Posts tagged ‘prizes’

December 15, 2010

Man Asian Literary Prize Longlist Announced

by thiszine

The 2010 Man Asian Literary Prize longlist was announced on Tuesday. The longlist nominees are:

Three Sisters by Bi Feiyu
Way to Go by Upamanyu Chatterjee
Dahanu Road by Anosh Irani
Serious Men by Manu Joseph
The Thing About Thugs by Tabish Khair
Tiger Hills by Sarita Mandanna
The Changeling by Kenzaburo Oe
Hotel Iris by Yoko Ogawa
Monkey-man by Usha K.R.
Below the Crying Mountain by Criselda Yabes

The list includes 1994 Nobel Laureate Kenzaburo Oe and represents fiction writers from countries as disparate as India, China, the Philippines and Japan. This year’s judges are Monica Ali, Homi K. Bhabha and Hsu-Ming Teo. Finalists will be announced in February and the winner will be named in March at a ceremony in Hong Kong.

The Man Asian Literary Prize was founded in 2007. Awarded annually to an Asian writer, the Man Asian Literary Prize is given for the best novel either written in or translated into English.

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November 18, 2010

Small Book Wins Big Prize: Johanna Skibsrud’s The Sentimentalists Snags the Giller

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BY JOHN COLEMAN

Johanna Skibsrud’s The Sentimentalists winning the Giller Prize, Canada’s highest literary achievement, does more for CanLit than for Skibsrud. That’s taken lightly though, because the young, thirty-year-old author of a highly esteemed novel will feel the Giller effect of worldly recognition and mass sales in the ball park of 75,000 copies. But even that sounds miniscule compared to the real story behind The Sentimentalists. When this novel was first published in 2009 by Kentville, Nova Scotia micro-press Gaspereau Books, it was in a wiry run of 800 copies.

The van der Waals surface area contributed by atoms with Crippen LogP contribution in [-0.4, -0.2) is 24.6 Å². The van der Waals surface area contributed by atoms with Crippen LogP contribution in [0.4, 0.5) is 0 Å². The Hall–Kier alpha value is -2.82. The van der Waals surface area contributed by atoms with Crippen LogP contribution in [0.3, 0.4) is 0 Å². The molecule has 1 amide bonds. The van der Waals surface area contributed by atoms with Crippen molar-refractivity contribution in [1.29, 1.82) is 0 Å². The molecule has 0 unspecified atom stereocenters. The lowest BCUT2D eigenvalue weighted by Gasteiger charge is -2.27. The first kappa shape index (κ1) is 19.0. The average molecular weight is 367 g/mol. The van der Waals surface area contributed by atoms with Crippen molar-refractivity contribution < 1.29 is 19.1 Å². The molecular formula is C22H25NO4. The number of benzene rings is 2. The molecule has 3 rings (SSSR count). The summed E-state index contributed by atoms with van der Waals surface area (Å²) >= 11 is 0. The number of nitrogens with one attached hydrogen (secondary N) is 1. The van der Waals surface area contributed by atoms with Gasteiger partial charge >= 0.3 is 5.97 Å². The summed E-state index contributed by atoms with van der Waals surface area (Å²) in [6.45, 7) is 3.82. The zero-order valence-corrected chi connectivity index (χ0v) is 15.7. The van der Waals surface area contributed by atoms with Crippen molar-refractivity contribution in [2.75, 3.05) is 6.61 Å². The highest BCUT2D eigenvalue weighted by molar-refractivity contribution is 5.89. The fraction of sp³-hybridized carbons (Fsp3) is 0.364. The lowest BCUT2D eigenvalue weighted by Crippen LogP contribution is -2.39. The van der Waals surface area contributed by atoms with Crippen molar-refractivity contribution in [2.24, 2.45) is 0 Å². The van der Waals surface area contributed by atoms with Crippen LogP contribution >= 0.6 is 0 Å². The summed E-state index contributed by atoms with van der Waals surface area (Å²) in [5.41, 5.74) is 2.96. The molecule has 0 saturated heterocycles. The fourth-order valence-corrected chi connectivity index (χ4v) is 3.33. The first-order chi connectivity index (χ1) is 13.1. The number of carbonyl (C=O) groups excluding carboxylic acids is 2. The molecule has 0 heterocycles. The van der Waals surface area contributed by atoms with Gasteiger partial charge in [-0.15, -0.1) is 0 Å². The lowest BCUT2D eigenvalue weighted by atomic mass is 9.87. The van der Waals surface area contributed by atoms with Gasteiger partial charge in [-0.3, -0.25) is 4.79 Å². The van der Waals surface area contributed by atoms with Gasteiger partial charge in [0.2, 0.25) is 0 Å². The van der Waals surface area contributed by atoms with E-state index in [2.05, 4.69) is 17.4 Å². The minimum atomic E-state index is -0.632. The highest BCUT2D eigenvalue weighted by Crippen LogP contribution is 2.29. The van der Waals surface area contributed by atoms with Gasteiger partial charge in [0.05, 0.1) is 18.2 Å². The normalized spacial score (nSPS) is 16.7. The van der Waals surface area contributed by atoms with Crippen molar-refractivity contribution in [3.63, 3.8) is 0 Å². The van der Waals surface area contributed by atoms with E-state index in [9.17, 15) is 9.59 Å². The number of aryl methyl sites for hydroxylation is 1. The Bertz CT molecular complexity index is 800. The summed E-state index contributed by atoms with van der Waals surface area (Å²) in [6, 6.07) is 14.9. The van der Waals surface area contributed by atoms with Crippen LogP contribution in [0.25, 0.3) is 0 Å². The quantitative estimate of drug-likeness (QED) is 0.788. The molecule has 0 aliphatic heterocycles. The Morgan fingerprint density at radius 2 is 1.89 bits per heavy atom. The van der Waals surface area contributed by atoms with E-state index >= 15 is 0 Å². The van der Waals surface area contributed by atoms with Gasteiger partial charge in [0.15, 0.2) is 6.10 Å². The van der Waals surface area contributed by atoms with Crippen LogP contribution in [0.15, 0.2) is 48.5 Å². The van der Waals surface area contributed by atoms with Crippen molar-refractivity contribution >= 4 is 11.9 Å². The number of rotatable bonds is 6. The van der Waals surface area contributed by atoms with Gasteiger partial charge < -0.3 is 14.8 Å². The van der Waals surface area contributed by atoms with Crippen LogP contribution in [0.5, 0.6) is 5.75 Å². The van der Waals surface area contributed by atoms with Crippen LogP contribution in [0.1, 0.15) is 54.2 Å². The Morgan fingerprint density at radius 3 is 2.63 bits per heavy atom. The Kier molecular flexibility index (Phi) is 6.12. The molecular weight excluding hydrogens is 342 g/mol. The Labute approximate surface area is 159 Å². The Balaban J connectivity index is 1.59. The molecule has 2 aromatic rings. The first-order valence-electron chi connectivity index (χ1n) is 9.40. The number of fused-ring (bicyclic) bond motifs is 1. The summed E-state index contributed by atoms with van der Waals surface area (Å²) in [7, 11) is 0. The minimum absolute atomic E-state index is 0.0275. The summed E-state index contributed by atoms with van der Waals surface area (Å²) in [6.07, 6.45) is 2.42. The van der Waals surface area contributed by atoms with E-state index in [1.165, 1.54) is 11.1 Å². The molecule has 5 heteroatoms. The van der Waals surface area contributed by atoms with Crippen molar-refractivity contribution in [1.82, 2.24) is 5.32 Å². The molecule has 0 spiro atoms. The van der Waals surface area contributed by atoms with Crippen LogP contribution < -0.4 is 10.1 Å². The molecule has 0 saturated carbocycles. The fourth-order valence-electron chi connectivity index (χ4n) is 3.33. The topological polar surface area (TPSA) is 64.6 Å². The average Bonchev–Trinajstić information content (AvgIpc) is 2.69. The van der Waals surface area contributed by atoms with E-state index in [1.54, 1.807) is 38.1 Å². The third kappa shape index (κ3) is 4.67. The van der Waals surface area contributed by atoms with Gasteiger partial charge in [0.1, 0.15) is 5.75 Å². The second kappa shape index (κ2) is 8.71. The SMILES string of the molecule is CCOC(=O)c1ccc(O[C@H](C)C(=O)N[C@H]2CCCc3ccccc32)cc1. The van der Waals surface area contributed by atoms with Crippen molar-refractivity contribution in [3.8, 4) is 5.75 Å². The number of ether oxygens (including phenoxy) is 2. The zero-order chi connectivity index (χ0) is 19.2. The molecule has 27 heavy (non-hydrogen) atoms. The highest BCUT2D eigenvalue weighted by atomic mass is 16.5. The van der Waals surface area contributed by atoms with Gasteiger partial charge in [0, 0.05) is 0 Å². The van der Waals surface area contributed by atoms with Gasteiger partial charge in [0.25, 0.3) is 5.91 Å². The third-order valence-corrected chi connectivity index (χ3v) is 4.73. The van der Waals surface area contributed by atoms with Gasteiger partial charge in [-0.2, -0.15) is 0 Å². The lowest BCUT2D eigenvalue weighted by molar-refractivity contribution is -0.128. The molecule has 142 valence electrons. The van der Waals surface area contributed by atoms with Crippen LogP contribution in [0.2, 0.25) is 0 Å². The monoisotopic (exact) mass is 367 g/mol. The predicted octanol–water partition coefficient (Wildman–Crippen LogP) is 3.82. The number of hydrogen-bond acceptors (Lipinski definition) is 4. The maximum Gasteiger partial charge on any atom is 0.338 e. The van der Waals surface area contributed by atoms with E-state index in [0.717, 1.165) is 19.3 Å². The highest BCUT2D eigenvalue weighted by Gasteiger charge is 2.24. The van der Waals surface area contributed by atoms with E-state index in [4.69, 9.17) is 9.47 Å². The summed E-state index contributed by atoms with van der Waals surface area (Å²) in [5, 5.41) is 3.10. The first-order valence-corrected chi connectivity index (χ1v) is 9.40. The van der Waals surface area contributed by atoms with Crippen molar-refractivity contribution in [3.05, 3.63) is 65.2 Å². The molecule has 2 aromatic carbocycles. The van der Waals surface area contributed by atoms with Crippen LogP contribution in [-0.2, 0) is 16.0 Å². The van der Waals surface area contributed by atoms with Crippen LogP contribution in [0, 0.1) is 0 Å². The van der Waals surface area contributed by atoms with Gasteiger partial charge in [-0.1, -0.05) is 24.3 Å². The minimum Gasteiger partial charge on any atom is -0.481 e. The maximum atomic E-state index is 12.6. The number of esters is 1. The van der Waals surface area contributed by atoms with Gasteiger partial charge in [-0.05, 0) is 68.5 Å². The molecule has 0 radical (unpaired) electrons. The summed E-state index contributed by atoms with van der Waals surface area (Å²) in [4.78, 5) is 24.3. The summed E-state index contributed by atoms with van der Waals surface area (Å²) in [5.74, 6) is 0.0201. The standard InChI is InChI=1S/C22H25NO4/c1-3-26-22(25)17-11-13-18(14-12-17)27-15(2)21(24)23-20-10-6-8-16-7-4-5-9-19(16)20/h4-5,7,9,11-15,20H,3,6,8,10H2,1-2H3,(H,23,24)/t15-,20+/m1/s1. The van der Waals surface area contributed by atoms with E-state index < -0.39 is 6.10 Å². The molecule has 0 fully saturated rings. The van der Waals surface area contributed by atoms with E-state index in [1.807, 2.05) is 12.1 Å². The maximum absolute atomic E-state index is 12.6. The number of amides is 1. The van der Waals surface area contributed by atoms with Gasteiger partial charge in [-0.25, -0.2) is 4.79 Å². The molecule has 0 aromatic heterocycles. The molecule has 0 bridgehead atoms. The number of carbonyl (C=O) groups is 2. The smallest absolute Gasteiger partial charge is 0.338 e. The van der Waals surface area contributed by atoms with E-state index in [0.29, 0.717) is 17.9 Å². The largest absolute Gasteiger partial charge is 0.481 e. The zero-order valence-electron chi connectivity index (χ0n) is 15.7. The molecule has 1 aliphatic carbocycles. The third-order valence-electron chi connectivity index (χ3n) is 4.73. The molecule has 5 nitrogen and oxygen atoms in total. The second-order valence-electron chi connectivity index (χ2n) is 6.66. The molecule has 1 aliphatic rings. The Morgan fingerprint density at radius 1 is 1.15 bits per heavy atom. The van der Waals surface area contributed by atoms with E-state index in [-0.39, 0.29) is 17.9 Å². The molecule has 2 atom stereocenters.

That’s what makes this year’s Giller so unique in the world of CanLit, and so groundbreaking. The Sentamentalists is the smallest book ever to win the prize, which pays a pleasant $50,000, and beat out two big commercial novels, David Bergen’s The Matter With Morris and Kathleen Winter’s Annabel. Winter’s novel was also nominated for the Writer’s Trust and Governor General’s awards. Last year’s Giller winner was long time CBC newscaster Lynden MacIntyre for his widely successful novel The Bishop’s Man. In its fifteen year existence, past Giller winners include Alice Munro, Joseph Boyden and Margaret Atwood. No one saw the major literary award centering in on something as obscure as Skibsrud‘s novel, an account of her father’s life as a soldier in the Vietnam War.

At the same time, The Sentamentalists contended with other underdogs, including Sarah Salecky’s This Cake Is For The Party and Alexander MacLeod’s Light Lifting, two considerably smaller books, thought their quantities were at least in the thousands when recommended by the jury.

Once the 2010 Giller longlist was announced, Gaspereau owner Andrew Steeves turned down commercial offers to mass produce copies of The Sentamentalists. “If you are going to buy a copy of that book in Canada, it’s damn well coming out of my shop,” Steeves proclaimed in an interview with the Globe and Mail. He’s since changed his tune, telling the press on Monday that Vancouver publishers Douglas & McIntyre will be producing 30,000 paperback copies by the end of the week, with an additional 20,000 lined up when demand bubbles again.